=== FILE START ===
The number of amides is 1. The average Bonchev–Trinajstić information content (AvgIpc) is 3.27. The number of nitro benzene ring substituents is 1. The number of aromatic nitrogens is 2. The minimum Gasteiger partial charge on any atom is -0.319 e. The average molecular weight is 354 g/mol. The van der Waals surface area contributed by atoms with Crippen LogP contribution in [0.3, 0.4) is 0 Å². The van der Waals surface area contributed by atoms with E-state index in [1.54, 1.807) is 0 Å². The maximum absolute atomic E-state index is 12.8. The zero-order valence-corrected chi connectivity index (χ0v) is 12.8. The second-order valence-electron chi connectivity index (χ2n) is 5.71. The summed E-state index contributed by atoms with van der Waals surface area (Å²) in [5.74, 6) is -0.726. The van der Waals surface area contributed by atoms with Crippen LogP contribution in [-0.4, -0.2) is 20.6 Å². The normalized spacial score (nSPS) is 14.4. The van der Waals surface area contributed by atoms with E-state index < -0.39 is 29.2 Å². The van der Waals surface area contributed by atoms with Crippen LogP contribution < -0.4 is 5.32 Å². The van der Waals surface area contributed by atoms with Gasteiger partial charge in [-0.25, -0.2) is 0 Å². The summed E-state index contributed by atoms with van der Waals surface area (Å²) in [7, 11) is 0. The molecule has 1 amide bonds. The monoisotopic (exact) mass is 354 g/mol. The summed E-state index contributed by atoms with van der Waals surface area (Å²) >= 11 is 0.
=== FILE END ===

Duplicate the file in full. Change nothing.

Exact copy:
The number of amides is 1. The average Bonchev–Trinajstić information content (AvgIpc) is 3.27. The number of nitro benzene ring substituents is 1. The number of aromatic nitrogens is 2. The minimum Gasteiger partial charge on any atom is -0.319 e. The average molecular weight is 354 g/mol. The van der Waals surface area contributed by atoms with Crippen LogP contribution in [0.3, 0.4) is 0 Å². The van der Waals surface area contributed by atoms with E-state index in [1.54, 1.807) is 0 Å². The maximum absolute atomic E-state index is 12.8. The zero-order valence-corrected chi connectivity index (χ0v) is 12.8. The second-order valence-electron chi connectivity index (χ2n) is 5.71. The summed E-state index contributed by atoms with van der Waals surface area (Å²) in [5.74, 6) is -0.726. The van der Waals surface area contributed by atoms with Crippen LogP contribution in [-0.4, -0.2) is 20.6 Å². The normalized spacial score (nSPS) is 14.4. The van der Waals surface area contributed by atoms with E-state index < -0.39 is 29.2 Å². The van der Waals surface area contributed by atoms with Crippen LogP contribution < -0.4 is 5.32 Å². The van der Waals surface area contributed by atoms with Gasteiger partial charge in [-0.25, -0.2) is 0 Å². The summed E-state index contributed by atoms with van der Waals surface area (Å²) in [7, 11) is 0. The molecule has 1 amide bonds. The monoisotopic (exact) mass is 354 g/mol. The summed E-state index contributed by atoms with van der Waals surface area (Å²) >= 11 is 0.